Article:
I say yes, because decent breeches do exist at that price point. I found a couple pairs that I really like, and I will elaborate more on them in a sec.

I say no, because most of the breeches I tried at that price point got returned. And ultimately, my favorite pair of breeches–the ones I reach for every time unless of course they’re in the wash–cost more than $100. More on those in a sec too.

First, a couple pairs that were around/under $100 that I did NOT like:

  1. Dover Saddlery Riding Sport Tights  $59
    These were made of very cheap-looking fabric that I could tell was going to stretch out and lose its shape in one or two rides/washes. I liked where the seams were–they looked like workout leggings and were flattering and comfy, but there was no way they were going to last a year.
  2. Horze Grand Prix Full Seat Breeches  $119 (or two pairs for $99)
    A lot of people love these–they got recommended to me a lot–but I personally didn’t like the wintec-y fabric. And the sizing was just off for me…the fit was baggy in some places and tight in others, and just unflattering overall. I do see the pros of this type of fabric–it repels stains and hair/dirt doesn’t stick to it, but it just felt weird and uncomfortable to me.

A couple under $100 that I do like:

  1. Smartpak Piper Full-Seat Silicon Breeches $80

Pros:
–Very sticky silicon seat (might be too sticky for some peoples’ liking, but I like having one pair of breeches with extra stick in my arsenal for when I need em).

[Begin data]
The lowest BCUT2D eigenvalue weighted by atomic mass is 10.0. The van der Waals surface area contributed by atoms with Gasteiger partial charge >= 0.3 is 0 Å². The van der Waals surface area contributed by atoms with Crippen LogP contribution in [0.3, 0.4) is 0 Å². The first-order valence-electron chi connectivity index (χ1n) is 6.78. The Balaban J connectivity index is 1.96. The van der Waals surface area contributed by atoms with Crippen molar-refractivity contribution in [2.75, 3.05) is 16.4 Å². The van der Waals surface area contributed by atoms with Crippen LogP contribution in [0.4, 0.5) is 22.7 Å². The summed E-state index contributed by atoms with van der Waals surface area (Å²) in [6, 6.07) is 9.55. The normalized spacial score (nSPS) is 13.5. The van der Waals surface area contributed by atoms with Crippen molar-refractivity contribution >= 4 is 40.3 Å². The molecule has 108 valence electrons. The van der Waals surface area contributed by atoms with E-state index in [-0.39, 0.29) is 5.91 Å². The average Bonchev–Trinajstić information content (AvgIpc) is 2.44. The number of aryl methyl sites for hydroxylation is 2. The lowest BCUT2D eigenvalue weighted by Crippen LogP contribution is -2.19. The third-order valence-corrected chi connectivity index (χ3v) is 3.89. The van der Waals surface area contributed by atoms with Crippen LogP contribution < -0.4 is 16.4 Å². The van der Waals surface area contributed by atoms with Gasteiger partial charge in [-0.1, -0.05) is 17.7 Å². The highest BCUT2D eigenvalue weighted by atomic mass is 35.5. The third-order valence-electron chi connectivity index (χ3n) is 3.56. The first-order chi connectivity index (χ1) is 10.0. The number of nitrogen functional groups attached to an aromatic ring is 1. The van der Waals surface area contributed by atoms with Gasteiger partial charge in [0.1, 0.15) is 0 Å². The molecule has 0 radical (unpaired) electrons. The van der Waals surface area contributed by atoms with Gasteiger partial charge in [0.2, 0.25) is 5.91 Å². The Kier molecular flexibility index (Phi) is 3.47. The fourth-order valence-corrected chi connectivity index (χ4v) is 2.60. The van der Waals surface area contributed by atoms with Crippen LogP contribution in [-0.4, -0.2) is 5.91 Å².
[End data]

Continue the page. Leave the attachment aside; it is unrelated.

–The fit is nice, the rise hits me in just the right place, and I like the classy styling with no gaudy logo or piping or embellishments anywhere. They look nice with a belt and are clinic/show quality.
–The “classic” version with a suede seat is on Clearance right now.
–Can serve as a year-round breech because the stretchy fabric allows for adding a base layer underneath for cold-weather riding. They’re a little on the thick side for the hottest part of summer, but I have other breeches I wear when it’s really hot. I like that they’re thick enough that I can tuck a shirt into them without it showing through.

Cons:
–The cotton-blend fabric attracts every piece of lint or hair in a 5 mile radius, and I have to make sure to select Extra Rinse on my machine when I wash them or they come out with every last piece of laundry fuzz stuck to them in gross streaks.
–The crotch seam is not sewn flat. It sticks up. So it took some (ahem) getting used to. It was downright painful to ride in these until…I guess I toughened up?? Yikes. I dunno. But they’re fine now, a dozen rides in.

2.   Ovation AeroWick Full Seat Tights  $53

Pros:
–Nice fit, comfy to ride in, and has belt-loops even though they’re a “riding tight”.
–Perfect amount of grip (not too much) in the silicon fullseat version.
–I have had them for a year and although they’re starting to look worn, they have not stretched out or lost their nice compression-like fit.
–Perfect weight for summer–thin but still supportive.
–I got them in an olive color that I love (not a fan of the new colors for spring)

Cons:
–The fabric has started to degrade in quality over time with many washes. I guess for the (amazing) price I guess I did get a lot of use out of them. They’re still useable, just not “clinic quality” anymore. The fabric looks a little worn out, the silicon has started to rub off the seat, and there is some fraying of the seams. I know we’re not long off from actual holes forming.